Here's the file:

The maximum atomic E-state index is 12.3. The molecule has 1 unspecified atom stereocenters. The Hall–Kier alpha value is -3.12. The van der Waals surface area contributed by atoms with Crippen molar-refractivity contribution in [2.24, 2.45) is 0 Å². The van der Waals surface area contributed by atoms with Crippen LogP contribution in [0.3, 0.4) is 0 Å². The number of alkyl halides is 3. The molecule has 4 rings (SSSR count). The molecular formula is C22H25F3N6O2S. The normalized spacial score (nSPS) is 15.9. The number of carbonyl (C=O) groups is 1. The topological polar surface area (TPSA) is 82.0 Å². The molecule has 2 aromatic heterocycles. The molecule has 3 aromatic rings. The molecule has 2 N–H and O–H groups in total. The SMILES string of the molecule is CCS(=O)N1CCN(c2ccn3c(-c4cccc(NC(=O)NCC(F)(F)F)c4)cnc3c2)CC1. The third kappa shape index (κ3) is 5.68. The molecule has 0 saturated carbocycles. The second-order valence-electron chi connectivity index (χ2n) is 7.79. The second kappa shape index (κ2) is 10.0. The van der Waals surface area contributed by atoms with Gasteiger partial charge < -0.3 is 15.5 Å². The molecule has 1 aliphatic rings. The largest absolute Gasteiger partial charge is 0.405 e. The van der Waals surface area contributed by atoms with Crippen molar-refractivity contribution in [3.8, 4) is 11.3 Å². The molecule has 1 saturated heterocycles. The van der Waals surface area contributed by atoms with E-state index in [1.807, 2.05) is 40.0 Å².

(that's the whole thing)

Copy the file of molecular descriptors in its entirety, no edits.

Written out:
The maximum atomic E-state index is 12.3. The molecule has 1 unspecified atom stereocenters. The Hall–Kier alpha value is -3.12. The van der Waals surface area contributed by atoms with Crippen molar-refractivity contribution in [2.24, 2.45) is 0 Å². The van der Waals surface area contributed by atoms with Crippen LogP contribution in [0.3, 0.4) is 0 Å². The number of alkyl halides is 3. The molecule has 4 rings (SSSR count). The molecular formula is C22H25F3N6O2S. The normalized spacial score (nSPS) is 15.9. The number of carbonyl (C=O) groups is 1. The topological polar surface area (TPSA) is 82.0 Å². The molecule has 2 aromatic heterocycles. The molecule has 3 aromatic rings. The molecule has 2 N–H and O–H groups in total. The SMILES string of the molecule is CCS(=O)N1CCN(c2ccn3c(-c4cccc(NC(=O)NCC(F)(F)F)c4)cnc3c2)CC1. The third kappa shape index (κ3) is 5.68. The molecule has 0 saturated carbocycles. The second-order valence-electron chi connectivity index (χ2n) is 7.79. The second kappa shape index (κ2) is 10.0. The van der Waals surface area contributed by atoms with Gasteiger partial charge < -0.3 is 15.5 Å². The molecule has 1 aliphatic rings. The largest absolute Gasteiger partial charge is 0.405 e. The van der Waals surface area contributed by atoms with Crippen molar-refractivity contribution in [3.8, 4) is 11.3 Å². The molecule has 1 saturated heterocycles. The van der Waals surface area contributed by atoms with E-state index in [1.807, 2.05) is 40.0 Å².